Shifting political dynamics amid COVID-19 crisis

Paco A. Pangalangan, Executive Director, Stratbase ADR Institute

A few months ago it would have been crazy to think that a single virus could empty EDSA of cars, shutdown shopping malls, and force us to stay home (and maroon foreign tourist on our deserted beaches). Yet here we are, and not only has the coronavirus managed to do all that, believe it or not, it seems to have also started to change the tone of Philippine politics.

Just last week, President Rodrigo Duterte thanked business leaders for their help in combating the spread of the coronavirus. He even went as far as issuing a rare but admirable contrite to the Ayala group and Metro Pacific’s (MPIC) Manny V. Pangilinan.

Talk about a complete 180 from the populist strongman’s usual anti-elitist rhetoric that he has echoed since the beginning of his presidency in 2016.

Imagine, it was just last year that Duterte threatened to cancel the water contracts of the Ayala’s Manila Water and MVP’s Maynilad. Not only that, he also threatened a military takeover of their operations and even jailtime for the companies’ bosses after the government lost its arbitration case.

It was also last year that Duterte sent his top lawyer, Solicitor General Jose Calida, to petition the Supreme Court to cancel the franchise of Lopez-run ABS-CBN, the nation’s largest broadcast network, while his allies in the House of Representatives sat on legislation calling for its renewal. And all this because of unaired campaign ads back in 2016, a grudge we now know the president is clearly not yet over.

It was these non-stop attacks on big business that helped boost his popularity with the disgruntled masses throughout the entirety of 2019. In Pulse Asia’s survey for the fourth quarter of 2019, Duterte still enjoyed an 87% approval rating, despite already being in his fourth year in office.

These attacks would have probably continued in 2020 had a global pandemic not come along.

However, when the virus hit, the Philippine government found itself flatfooted, unable to cobble together a decent response program. Despite being granted emergency powers to re-allocate government funds to provide low-income families with aide during the enhanced community quarantine (ECQ), the government’s social amelioration program was slow to roll out, with only 7.3 million out of the targeted 18 million low-income families receiving government aide after the first month.

Ironically, it was the conglomerates that Duterte had vilified that stepped up to try and fill in the gaps left by the government’s slow response.

For instance, Ayala Corp., MPIC and ABS-CBN were among the business groups that organized Project Ugnayan, an initiative that raised P1.7 billion to provide grocery vouchers to over 1.5 million vulnerable families in Metro Manila. And even as profits were drying up, several companies still committed to continue paying their employees and advance bonuses, that’s easily thousands of breadwinners who don’t have to worry about losing income during this time of uncertainty.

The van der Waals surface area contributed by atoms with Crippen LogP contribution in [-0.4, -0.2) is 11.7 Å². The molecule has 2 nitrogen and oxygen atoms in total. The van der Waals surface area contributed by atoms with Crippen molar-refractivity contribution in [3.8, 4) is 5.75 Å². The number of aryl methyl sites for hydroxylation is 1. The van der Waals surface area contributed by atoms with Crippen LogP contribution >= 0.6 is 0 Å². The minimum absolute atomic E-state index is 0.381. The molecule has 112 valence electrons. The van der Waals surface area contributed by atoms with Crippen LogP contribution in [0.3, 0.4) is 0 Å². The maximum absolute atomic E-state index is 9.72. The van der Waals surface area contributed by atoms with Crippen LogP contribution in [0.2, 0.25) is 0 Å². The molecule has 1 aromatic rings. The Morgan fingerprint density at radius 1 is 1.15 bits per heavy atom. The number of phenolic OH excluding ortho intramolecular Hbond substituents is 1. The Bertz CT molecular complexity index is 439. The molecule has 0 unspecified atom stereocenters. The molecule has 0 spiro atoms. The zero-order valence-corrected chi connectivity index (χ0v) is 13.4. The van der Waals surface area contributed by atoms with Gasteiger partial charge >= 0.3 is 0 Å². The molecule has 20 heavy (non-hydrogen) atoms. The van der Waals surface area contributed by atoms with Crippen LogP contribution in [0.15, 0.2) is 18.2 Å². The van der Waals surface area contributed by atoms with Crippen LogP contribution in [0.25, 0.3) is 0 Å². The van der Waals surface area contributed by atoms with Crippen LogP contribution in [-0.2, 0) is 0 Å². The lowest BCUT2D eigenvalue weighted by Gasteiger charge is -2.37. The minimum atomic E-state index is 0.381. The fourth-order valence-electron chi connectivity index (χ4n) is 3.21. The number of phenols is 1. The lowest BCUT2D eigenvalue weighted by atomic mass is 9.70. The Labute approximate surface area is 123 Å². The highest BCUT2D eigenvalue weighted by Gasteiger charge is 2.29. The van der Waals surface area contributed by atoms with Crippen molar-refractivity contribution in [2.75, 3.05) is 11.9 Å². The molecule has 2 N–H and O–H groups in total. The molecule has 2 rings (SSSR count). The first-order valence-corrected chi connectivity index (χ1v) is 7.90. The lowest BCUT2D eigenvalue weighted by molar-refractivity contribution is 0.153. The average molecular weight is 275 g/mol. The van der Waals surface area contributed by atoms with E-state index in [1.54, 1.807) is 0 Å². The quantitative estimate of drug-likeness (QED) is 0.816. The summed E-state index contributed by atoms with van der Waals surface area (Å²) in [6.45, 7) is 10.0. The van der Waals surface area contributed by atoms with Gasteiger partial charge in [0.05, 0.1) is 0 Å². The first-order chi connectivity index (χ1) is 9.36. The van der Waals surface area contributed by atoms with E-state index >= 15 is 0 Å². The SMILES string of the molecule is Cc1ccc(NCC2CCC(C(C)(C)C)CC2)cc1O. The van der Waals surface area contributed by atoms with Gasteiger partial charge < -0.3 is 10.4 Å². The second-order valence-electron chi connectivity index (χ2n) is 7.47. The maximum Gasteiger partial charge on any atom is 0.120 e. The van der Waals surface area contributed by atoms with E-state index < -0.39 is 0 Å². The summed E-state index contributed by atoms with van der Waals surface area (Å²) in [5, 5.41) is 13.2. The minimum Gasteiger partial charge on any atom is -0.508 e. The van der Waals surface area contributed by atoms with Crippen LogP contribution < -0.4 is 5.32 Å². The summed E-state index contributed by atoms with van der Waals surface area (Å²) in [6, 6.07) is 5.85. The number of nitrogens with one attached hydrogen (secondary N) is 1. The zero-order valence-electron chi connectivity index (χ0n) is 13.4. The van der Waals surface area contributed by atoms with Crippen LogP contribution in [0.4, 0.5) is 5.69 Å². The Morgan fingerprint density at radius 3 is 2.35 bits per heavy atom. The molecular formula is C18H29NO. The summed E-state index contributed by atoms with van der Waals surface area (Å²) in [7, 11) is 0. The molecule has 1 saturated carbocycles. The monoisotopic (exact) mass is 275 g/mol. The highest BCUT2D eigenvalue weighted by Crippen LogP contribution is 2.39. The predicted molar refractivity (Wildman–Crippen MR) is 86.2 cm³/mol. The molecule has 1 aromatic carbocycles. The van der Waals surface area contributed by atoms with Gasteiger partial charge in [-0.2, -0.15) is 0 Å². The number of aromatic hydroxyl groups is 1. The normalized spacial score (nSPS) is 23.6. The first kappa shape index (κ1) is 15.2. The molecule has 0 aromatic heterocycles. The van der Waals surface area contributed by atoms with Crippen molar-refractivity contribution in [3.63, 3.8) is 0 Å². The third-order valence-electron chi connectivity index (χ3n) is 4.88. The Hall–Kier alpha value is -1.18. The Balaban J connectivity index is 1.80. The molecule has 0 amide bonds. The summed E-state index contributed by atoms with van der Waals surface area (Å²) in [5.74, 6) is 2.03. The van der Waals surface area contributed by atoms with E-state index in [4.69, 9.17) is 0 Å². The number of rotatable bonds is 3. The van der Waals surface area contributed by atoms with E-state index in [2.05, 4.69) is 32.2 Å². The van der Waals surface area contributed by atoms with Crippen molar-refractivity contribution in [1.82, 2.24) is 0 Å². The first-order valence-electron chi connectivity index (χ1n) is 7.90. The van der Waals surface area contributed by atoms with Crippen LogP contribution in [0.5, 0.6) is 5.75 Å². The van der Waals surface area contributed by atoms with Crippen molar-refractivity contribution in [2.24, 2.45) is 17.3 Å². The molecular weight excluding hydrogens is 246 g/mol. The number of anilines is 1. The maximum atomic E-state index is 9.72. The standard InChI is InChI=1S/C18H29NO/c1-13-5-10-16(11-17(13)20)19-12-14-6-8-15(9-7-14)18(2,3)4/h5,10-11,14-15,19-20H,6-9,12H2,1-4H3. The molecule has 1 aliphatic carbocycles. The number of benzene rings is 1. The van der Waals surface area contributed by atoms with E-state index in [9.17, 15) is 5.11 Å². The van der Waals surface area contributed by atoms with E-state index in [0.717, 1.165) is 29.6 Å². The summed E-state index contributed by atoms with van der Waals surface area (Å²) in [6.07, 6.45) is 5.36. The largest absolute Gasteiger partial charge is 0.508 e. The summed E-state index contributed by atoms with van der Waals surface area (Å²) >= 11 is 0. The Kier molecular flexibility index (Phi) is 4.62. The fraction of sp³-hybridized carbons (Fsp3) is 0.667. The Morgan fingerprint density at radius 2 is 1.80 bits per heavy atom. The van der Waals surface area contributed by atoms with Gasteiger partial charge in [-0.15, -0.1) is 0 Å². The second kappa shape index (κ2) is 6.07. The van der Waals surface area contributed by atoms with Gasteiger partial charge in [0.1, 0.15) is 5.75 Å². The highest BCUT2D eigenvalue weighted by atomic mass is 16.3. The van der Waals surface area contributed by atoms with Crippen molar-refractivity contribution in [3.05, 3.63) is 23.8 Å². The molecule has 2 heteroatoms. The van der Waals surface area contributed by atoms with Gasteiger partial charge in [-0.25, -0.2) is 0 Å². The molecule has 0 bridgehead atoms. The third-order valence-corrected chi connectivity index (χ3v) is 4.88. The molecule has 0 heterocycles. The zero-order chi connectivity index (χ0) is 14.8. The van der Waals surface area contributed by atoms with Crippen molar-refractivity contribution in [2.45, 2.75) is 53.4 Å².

It seems that all this has got Duterte thinking twice about his harsh “anti-oligarch” rhetoric and may even have him shifting from a closed fist to an open hand.

For instance, the Department of Health recently launched the public-private Taskforce T3 (Test, Trace, and Treat). With the Asian Development Bank (ADB), the Philippine Red Cross, Philippine Disaster Resilience Foundation, and private sector healthcare providers such as the Ayala Group’s AC Health, and the MPIC Hospital Group all participating, the taskforce aims to boost the government’s testing capacity from its current 5,000 tests a day to its target of 30,000 test per day by the end of May.

Increasing the country’s testing capacity is a critical step to assessing the effectiveness of its response measures and a key indicator for lifting the ECQ.

The government’s economist and policymakers are also working closely with business groups to come up with a stimulus package that will help the country recover from the economic impact of the coronavirus.

The current proposed package, which is designed to help SMEs and create jobs, is expected to inject P1.3 trillion into the economy and already has the backing of the Philippine Chamber of Commerce and Industry, the country’s largest business group.

The Duterte administration will also have to rethink how it will fund its ambitious “Build, Build, Build” program. With our usual foreign partners and funders now facing bad economic news in the home front, the government need to ween itself away from foreign sponsors and rely on homegrown Filipino businesses to invest in its infrastructure programs.

Oh how the coronavirus has changed the tone of Philippine politics. In fact with the olive branch contritely offered by the president who has recognized the bona fides of the Ayala Corp. and of MPIC, for all we know–as many hope—it could be extended to the Lopez’s and ABS-CBN as well.

It took a global pandemic to force the Duterte administration to start treating the business community as credible and reliable partners in nation building. When this pandemic is behind us, we have to make sure that these lessons are not unlearned.

After all, the worst thing we can do is go back to the exact same way it was before, but expect different results when the next crisis inevitably comes around.




This article was originally published in Image Source: Presidential Photo/King Rodriguez.

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